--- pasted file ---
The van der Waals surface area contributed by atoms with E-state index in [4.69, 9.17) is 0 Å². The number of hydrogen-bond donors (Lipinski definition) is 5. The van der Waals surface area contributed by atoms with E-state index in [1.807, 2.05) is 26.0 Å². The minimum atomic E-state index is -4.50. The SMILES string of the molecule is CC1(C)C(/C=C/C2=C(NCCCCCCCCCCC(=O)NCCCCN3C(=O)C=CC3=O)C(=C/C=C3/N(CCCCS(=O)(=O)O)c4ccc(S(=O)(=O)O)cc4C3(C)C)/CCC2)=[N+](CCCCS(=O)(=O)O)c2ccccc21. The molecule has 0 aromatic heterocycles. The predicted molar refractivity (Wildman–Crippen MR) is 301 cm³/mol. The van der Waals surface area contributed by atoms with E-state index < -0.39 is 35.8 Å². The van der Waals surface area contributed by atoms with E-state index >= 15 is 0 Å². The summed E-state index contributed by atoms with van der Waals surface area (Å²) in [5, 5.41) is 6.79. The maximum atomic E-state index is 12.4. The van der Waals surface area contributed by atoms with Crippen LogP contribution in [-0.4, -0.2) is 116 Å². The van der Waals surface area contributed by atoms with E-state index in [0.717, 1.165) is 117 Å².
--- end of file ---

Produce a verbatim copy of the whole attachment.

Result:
The van der Waals surface area contributed by atoms with E-state index in [4.69, 9.17) is 0 Å². The number of hydrogen-bond donors (Lipinski definition) is 5. The van der Waals surface area contributed by atoms with E-state index in [1.807, 2.05) is 26.0 Å². The minimum atomic E-state index is -4.50. The SMILES string of the molecule is CC1(C)C(/C=C/C2=C(NCCCCCCCCCCC(=O)NCCCCN3C(=O)C=CC3=O)C(=C/C=C3/N(CCCCS(=O)(=O)O)c4ccc(S(=O)(=O)O)cc4C3(C)C)/CCC2)=[N+](CCCCS(=O)(=O)O)c2ccccc21. The molecule has 0 aromatic heterocycles. The predicted molar refractivity (Wildman–Crippen MR) is 301 cm³/mol. The van der Waals surface area contributed by atoms with E-state index < -0.39 is 35.8 Å². The van der Waals surface area contributed by atoms with E-state index >= 15 is 0 Å². The summed E-state index contributed by atoms with van der Waals surface area (Å²) in [5, 5.41) is 6.79. The maximum atomic E-state index is 12.4. The van der Waals surface area contributed by atoms with Crippen LogP contribution in [-0.4, -0.2) is 116 Å². The van der Waals surface area contributed by atoms with E-state index in [0.717, 1.165) is 117 Å².